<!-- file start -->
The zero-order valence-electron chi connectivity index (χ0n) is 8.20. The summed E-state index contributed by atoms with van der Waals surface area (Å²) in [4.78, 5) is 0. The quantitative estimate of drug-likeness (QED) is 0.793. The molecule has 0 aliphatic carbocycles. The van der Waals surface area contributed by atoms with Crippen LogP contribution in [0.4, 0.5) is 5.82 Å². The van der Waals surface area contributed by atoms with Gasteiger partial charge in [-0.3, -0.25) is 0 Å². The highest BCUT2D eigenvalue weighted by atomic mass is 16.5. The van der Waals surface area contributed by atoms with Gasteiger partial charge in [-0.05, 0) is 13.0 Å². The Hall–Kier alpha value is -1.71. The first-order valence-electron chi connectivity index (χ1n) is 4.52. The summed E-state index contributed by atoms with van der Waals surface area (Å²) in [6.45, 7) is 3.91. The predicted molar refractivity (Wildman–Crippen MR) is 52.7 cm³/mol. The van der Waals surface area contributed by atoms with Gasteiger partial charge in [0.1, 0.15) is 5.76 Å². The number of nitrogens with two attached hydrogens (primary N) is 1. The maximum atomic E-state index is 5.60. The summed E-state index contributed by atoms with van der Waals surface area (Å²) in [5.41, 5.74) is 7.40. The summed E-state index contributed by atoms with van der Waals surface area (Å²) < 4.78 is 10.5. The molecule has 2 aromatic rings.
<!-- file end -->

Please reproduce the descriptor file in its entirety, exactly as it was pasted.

The zero-order valence-electron chi connectivity index (χ0n) is 8.20. The summed E-state index contributed by atoms with van der Waals surface area (Å²) in [4.78, 5) is 0. The quantitative estimate of drug-likeness (QED) is 0.793. The molecule has 0 aliphatic carbocycles. The van der Waals surface area contributed by atoms with Crippen LogP contribution in [0.4, 0.5) is 5.82 Å². The van der Waals surface area contributed by atoms with Gasteiger partial charge in [-0.3, -0.25) is 0 Å². The highest BCUT2D eigenvalue weighted by atomic mass is 16.5. The van der Waals surface area contributed by atoms with Gasteiger partial charge in [-0.05, 0) is 13.0 Å². The Hall–Kier alpha value is -1.71. The first-order valence-electron chi connectivity index (χ1n) is 4.52. The summed E-state index contributed by atoms with van der Waals surface area (Å²) in [6.45, 7) is 3.91. The predicted molar refractivity (Wildman–Crippen MR) is 52.7 cm³/mol. The van der Waals surface area contributed by atoms with Gasteiger partial charge in [0.1, 0.15) is 5.76 Å². The number of nitrogens with two attached hydrogens (primary N) is 1. The maximum atomic E-state index is 5.60. The summed E-state index contributed by atoms with van der Waals surface area (Å²) in [5.41, 5.74) is 7.40. The summed E-state index contributed by atoms with van der Waals surface area (Å²) < 4.78 is 10.5. The molecule has 2 aromatic rings.